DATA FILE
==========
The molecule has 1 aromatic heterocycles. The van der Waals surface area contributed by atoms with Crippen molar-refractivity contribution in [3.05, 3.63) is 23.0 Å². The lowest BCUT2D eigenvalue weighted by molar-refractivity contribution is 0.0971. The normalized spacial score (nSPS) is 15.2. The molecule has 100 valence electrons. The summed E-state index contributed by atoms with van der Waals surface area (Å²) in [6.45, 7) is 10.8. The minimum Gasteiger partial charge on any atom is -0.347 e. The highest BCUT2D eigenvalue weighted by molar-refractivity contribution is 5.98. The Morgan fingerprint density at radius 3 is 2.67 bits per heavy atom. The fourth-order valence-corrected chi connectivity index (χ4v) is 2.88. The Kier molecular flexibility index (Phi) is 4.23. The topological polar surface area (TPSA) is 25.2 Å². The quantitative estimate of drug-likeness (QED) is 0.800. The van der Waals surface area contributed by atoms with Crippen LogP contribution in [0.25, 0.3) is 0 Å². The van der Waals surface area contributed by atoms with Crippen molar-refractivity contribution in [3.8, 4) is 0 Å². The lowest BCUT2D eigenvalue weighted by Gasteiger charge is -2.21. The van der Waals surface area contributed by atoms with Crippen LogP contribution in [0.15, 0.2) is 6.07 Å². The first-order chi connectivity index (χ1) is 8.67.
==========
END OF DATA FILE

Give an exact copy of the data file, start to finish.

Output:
The molecule has 1 aromatic heterocycles. The van der Waals surface area contributed by atoms with Crippen molar-refractivity contribution in [3.05, 3.63) is 23.0 Å². The lowest BCUT2D eigenvalue weighted by molar-refractivity contribution is 0.0971. The normalized spacial score (nSPS) is 15.2. The molecule has 100 valence electrons. The summed E-state index contributed by atoms with van der Waals surface area (Å²) in [6.45, 7) is 10.8. The minimum Gasteiger partial charge on any atom is -0.347 e. The highest BCUT2D eigenvalue weighted by molar-refractivity contribution is 5.98. The Morgan fingerprint density at radius 3 is 2.67 bits per heavy atom. The fourth-order valence-corrected chi connectivity index (χ4v) is 2.88. The Kier molecular flexibility index (Phi) is 4.23. The topological polar surface area (TPSA) is 25.2 Å². The quantitative estimate of drug-likeness (QED) is 0.800. The van der Waals surface area contributed by atoms with Crippen LogP contribution in [0.25, 0.3) is 0 Å². The van der Waals surface area contributed by atoms with Crippen molar-refractivity contribution in [3.8, 4) is 0 Å². The lowest BCUT2D eigenvalue weighted by Gasteiger charge is -2.21. The van der Waals surface area contributed by atoms with Crippen LogP contribution in [0.15, 0.2) is 6.07 Å². The first-order chi connectivity index (χ1) is 8.67.